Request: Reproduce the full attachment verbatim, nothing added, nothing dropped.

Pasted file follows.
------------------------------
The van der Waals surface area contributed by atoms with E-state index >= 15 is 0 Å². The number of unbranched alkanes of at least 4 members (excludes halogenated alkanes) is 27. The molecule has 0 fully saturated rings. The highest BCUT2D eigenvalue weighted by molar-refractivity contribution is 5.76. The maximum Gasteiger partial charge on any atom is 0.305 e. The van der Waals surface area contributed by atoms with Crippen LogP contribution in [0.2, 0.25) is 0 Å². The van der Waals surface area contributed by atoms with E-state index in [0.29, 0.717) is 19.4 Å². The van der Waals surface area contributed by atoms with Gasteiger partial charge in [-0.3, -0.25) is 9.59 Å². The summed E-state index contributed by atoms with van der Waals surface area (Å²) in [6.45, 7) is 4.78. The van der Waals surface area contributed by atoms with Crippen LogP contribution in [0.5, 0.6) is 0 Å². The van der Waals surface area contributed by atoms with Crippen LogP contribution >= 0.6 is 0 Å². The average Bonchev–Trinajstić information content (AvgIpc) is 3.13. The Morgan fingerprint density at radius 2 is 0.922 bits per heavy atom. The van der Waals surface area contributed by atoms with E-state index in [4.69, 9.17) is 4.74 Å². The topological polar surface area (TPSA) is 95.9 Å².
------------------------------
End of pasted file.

The van der Waals surface area contributed by atoms with E-state index >= 15 is 0 Å². The number of unbranched alkanes of at least 4 members (excludes halogenated alkanes) is 27. The molecule has 0 fully saturated rings. The highest BCUT2D eigenvalue weighted by molar-refractivity contribution is 5.76. The maximum Gasteiger partial charge on any atom is 0.305 e. The van der Waals surface area contributed by atoms with Crippen LogP contribution in [0.2, 0.25) is 0 Å². The van der Waals surface area contributed by atoms with E-state index in [0.29, 0.717) is 19.4 Å². The van der Waals surface area contributed by atoms with Gasteiger partial charge in [-0.3, -0.25) is 9.59 Å². The summed E-state index contributed by atoms with van der Waals surface area (Å²) in [6.45, 7) is 4.78. The van der Waals surface area contributed by atoms with Crippen LogP contribution in [0.5, 0.6) is 0 Å². The van der Waals surface area contributed by atoms with Crippen LogP contribution >= 0.6 is 0 Å². The average Bonchev–Trinajstić information content (AvgIpc) is 3.13. The Morgan fingerprint density at radius 2 is 0.922 bits per heavy atom. The van der Waals surface area contributed by atoms with E-state index in [4.69, 9.17) is 4.74 Å². The topological polar surface area (TPSA) is 95.9 Å².